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Xmas terror plot thwarted: federal govt

AAP logoAAP 22/12/2016

Prime Minister Malcolm Turnbull has told Australians not to be cowed by Islamic extremists after authorities thwarted a terrorist bombing planned for Melbourne on Christmas day.

The disruption of the plot following raids across the city on Friday that led to the arrest of seven people, including a woman who was later released.

Five men aged in their 20s were charged with offences related to planning a terrorist act. Three faced court on Friday afternoon and remaining two were due for their appearances on Friday night or Saturday.

Victoria Police alleged they planned to use an improvised explosive device and other weapons to attack Melbourne's Flinders Street Station, Federation Square and St Paul's Cathedral on Christmas Day.

"This news will be of great concern to all Australians," Mr Turnbull said in Sydney.

"We congregate in public places for Christmas, for New Year's Eve. It is a time of happiness and joy. These terrorists sought to disrupt it. They have been thwarted."

The police and security agencies operation comes after the recent terror attack in Berlin when a truck was driven into a crowd of people at a Christmas market, killing 12 and injuring 48.

"Islamist terrorism is a global challenge that affects us all. But we must not be cowed by the terrorists," Mr Turnbull said.

Justice Minister Michael Keenan said if they had succeeded it would have been "horrendous" and could have caused "significant casualties".

Mr Keenan said that since mid-2014 there had been four terror attacks on Australian soil.

The Melbourne raids represented the 12th potential attack to have been disrupted in the past two-and-a-half years.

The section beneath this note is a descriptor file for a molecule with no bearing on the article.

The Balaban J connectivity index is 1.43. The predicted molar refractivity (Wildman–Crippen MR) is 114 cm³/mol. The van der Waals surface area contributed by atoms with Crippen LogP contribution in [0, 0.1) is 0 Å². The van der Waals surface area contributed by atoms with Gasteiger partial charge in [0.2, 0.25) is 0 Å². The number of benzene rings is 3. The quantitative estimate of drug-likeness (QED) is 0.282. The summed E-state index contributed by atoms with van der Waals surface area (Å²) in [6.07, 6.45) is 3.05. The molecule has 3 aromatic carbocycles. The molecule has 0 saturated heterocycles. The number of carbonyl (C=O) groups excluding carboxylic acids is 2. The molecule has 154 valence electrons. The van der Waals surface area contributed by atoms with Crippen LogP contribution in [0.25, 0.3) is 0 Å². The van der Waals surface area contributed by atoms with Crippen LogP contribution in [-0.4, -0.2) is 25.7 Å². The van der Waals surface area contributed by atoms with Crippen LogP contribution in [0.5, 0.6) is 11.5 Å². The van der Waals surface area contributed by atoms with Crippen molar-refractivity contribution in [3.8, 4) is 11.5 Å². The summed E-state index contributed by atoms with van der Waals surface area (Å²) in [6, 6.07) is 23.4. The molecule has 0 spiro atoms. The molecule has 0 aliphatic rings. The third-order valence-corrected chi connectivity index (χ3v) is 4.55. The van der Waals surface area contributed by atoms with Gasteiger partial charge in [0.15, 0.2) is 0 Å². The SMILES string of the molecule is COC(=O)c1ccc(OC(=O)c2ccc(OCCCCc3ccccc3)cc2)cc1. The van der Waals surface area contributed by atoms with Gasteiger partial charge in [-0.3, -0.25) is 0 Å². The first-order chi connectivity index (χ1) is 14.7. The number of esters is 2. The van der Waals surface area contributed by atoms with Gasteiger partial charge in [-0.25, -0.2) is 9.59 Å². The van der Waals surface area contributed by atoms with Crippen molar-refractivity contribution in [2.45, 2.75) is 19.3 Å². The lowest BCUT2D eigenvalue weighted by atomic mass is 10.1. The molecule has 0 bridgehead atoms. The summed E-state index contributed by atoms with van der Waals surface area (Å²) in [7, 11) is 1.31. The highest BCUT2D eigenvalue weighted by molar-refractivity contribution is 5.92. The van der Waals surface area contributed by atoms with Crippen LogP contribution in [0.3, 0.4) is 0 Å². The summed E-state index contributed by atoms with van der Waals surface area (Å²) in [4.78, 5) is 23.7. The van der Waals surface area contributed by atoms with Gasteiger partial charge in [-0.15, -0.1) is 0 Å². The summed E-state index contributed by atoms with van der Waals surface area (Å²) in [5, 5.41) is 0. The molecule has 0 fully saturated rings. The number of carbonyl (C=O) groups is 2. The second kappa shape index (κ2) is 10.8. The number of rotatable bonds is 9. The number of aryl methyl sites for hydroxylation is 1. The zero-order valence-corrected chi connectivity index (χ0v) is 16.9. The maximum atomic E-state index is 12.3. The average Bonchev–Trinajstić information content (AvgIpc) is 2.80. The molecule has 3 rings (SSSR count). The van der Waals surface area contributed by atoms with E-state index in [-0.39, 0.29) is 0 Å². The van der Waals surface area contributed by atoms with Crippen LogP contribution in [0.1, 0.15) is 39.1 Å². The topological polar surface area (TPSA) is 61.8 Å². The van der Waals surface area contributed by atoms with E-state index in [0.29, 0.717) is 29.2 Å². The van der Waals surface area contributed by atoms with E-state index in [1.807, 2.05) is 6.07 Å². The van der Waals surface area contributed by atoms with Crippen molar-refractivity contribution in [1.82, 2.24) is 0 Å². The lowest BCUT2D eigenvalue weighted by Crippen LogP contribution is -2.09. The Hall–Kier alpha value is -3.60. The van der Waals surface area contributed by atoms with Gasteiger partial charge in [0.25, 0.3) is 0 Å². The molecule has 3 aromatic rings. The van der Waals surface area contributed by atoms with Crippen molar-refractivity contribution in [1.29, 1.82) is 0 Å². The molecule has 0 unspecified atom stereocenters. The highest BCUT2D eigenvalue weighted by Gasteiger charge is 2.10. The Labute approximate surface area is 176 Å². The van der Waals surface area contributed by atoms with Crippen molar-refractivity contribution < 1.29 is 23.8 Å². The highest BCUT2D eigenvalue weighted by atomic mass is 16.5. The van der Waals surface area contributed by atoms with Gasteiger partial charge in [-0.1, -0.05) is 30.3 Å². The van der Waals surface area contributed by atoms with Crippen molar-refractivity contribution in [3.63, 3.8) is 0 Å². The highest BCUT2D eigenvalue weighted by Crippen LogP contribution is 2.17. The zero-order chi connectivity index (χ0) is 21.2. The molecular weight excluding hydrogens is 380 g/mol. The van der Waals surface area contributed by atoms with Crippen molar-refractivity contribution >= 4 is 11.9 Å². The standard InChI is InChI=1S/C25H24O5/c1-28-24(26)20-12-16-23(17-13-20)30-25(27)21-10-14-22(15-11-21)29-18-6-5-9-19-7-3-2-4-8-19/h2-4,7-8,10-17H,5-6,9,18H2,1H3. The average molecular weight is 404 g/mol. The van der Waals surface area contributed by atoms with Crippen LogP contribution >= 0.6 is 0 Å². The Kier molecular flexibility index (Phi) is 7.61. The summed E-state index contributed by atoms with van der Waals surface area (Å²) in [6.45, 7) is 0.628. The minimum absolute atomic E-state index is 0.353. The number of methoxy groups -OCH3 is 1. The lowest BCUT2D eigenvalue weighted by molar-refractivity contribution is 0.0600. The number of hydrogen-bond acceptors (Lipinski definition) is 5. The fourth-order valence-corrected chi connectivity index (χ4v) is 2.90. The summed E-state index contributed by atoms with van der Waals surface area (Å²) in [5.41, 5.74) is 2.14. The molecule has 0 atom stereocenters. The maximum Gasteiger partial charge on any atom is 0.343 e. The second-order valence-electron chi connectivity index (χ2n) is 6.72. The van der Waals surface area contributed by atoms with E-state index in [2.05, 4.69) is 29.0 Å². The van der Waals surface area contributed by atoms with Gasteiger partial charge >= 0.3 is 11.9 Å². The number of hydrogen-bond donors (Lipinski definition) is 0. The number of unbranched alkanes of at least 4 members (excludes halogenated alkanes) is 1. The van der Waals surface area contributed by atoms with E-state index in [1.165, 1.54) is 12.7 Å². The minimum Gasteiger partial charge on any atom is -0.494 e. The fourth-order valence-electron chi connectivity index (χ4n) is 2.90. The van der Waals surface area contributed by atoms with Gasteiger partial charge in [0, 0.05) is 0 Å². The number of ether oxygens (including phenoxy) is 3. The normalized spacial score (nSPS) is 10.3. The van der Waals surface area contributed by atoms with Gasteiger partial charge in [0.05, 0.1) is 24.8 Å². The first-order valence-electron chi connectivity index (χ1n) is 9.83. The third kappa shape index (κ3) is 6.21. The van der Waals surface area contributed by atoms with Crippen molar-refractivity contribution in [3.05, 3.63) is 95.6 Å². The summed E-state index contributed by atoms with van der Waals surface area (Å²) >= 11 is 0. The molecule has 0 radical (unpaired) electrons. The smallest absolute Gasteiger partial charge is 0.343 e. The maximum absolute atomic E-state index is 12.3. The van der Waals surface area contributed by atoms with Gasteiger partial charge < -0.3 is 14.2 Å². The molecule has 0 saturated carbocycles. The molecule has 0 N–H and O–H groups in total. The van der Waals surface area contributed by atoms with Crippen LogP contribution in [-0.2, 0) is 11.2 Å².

"But this disruption is amongst the most serious in terms of its intent," he said.

Mr Turnbull described it as one the most substantial terrorist plots in Australia in the past several years.

Four of the alleged plotters are Australian-born. The fifth was born in Egypt but lived a large part of his life in Australia, according to Australian Federal Police Commissioner Andrew Colvin.

It's believed they were self-radicalised and inspired by Islamic State and the terror group's online propaganda.

Mr Colvin said while police believed they had removed the bulk of the "cell", authorities had an interest in a number of others.

"In terms of events that we have seen over the past few years in Australia, this certainly concerns me more than any other event that we've seen," he told reporters.

"They had moved very quickly from intention to a capability, a developed capability, including quite progressive plans."

Police forces across Australia are expected boost their presence on Christmas Day to ensure the public feel safe.

Mr Keenan joined Mr Turnbull in reassuring Australians.

"We are the gold standard for what needs to be done to keep our population safe," he said.

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